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alligande

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About alligande

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  1. alligande

    Lola Starting agility

    Regarding coming in front of you, you never want to reward in front of you, always at the side, this encourages the dog to come to your side not your front, something you never want in agility and can be hard for border collies as many naturally circle. So when you reward with a toy, they first grab it at your side and then you can start a normal game of tug. At this point I would not worry about going between the jump uprights learning to drive through them is a more advanced skill and I am sure the instructors will help you. It's good to here that you are starting with the fundamentals as to many places rush dogs onto equipment.
  2. alligande

    Go with Insurance?

    I had insurance on my older dog when he was a puppy as he was a rescue and you never know what might crop up. I never insured our older dog at the time he was 5 and had no pre-existing conditions. This a decision have always regretted, Brody had a serious of illnesses that were unexplained and we lost him at 8 1/2 with insurance I would have been able to explore more options. Over that time his vets bills were over 6000 more than covering the cost of the insurance and deductible. Both dogs are insured now, my biggest fear is orthopedic issues as they are both agility dogs.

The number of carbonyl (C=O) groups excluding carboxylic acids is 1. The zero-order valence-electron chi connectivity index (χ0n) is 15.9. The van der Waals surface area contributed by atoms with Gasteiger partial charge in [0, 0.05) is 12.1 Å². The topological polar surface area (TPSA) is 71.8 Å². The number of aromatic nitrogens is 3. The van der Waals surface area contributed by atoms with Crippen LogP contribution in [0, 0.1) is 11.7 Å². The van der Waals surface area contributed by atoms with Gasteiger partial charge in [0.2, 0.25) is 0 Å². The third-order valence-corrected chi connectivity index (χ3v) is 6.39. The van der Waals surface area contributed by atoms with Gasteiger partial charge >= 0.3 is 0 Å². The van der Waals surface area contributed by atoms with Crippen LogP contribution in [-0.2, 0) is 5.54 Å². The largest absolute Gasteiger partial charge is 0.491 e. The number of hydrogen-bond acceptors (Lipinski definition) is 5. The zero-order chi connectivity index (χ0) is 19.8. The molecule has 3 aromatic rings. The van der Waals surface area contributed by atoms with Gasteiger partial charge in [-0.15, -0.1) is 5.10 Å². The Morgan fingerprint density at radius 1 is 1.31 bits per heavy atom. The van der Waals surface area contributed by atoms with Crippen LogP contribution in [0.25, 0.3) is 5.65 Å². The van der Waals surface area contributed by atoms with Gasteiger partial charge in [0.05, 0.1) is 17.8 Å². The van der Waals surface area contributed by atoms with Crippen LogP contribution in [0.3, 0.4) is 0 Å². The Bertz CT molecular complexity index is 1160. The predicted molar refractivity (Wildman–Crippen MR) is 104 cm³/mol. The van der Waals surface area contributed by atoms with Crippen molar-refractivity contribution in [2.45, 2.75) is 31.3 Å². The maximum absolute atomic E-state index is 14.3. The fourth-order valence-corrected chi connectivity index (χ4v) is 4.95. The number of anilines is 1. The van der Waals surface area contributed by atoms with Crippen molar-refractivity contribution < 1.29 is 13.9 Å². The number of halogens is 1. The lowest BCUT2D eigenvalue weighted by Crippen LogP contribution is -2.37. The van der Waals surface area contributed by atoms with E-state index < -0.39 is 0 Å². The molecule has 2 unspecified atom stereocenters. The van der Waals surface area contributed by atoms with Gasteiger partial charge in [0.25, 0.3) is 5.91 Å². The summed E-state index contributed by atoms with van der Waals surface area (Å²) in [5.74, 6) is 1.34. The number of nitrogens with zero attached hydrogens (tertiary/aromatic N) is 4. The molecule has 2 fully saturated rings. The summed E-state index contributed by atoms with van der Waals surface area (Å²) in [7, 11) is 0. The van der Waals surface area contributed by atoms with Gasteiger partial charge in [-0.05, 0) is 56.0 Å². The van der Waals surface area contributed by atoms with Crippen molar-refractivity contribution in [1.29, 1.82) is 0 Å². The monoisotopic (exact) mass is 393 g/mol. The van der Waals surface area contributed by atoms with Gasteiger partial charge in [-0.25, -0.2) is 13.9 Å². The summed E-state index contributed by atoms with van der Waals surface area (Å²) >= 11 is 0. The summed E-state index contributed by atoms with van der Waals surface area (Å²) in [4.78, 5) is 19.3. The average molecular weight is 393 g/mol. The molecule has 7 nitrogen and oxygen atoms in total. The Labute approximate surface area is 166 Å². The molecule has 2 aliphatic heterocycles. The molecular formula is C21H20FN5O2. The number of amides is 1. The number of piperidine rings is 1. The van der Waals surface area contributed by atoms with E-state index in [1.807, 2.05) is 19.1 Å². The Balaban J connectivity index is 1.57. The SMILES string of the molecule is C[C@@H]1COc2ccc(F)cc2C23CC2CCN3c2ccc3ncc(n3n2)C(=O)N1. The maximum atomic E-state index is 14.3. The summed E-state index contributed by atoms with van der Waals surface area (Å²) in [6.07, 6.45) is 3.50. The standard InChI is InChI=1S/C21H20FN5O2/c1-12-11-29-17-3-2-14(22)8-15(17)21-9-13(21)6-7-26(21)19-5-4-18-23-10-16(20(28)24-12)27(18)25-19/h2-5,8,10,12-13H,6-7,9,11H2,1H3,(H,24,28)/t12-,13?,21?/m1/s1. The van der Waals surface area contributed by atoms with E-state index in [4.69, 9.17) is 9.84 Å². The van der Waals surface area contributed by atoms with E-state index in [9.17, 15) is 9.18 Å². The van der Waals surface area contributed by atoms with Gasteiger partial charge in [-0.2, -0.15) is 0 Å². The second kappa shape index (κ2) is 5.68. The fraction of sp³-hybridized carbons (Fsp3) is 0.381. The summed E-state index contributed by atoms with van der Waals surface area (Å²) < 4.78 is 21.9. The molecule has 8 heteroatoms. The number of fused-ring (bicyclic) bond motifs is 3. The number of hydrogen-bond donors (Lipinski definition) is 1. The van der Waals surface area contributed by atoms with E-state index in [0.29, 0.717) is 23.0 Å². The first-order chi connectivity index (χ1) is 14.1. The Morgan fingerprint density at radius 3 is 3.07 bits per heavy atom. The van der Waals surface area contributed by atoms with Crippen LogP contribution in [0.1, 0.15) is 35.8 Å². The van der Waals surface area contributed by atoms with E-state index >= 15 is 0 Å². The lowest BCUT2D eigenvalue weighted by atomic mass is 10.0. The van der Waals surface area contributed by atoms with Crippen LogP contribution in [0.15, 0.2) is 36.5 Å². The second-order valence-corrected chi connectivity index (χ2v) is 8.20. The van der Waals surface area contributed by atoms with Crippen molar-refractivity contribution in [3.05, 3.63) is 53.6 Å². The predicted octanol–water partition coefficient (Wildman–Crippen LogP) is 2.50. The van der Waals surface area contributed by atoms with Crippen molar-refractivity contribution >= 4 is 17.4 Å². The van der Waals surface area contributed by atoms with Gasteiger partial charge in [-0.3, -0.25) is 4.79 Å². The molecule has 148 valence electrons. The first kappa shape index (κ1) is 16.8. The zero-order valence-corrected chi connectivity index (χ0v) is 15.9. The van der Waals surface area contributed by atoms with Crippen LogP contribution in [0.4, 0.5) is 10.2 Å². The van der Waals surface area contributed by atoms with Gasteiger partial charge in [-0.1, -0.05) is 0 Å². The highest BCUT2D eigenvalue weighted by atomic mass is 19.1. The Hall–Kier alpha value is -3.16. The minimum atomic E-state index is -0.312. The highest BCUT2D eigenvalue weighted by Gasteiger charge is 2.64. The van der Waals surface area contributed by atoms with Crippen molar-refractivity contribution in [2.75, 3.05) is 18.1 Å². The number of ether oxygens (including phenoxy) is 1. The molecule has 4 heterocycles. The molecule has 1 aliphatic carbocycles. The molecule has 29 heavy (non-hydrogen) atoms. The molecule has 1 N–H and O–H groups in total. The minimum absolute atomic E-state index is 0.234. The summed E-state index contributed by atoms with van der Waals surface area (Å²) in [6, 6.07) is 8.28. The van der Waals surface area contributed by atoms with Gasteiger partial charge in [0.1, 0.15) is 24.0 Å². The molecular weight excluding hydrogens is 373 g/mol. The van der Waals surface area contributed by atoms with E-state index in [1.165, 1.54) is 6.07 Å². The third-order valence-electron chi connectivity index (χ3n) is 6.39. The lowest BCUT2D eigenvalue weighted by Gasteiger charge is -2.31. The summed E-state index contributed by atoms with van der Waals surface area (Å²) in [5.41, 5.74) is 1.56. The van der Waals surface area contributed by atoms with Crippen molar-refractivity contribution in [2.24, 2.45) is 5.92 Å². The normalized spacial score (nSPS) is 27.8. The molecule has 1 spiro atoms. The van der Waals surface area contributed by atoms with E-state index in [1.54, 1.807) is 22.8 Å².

3. alligande

    Thank you and leashes

    I have 2 big boys My older dog is currently 62lbs, he is a heavy built dog as well as being tall, my younger dog is a giraffe, he is very slender but is less than 1/2 inch shorter and weighs about 50. Our first border collie was also a big boy weighing in over 60 and still very slim.
  4. alligande

    ears

    It's one of the joys of border collie puppies you never know what ears you are going to get, my youngest dogs parents both had pointy ears, all his litter mates have pointy ears, my Fen has floppy ears.
  5. I fully agree with what everyone has said and will add I have found border collies to breed snobs. None of my border collies have enjoyed playing with rough and tumble breeds, think labs and pit bulls. They do enjoy the company of other border collies and dogs who respect their style of play which is different. My current two will wrestle and get very physical with each other but would never play that way with a stranger not even a strange border collie. I believe it is simply a matter of trust.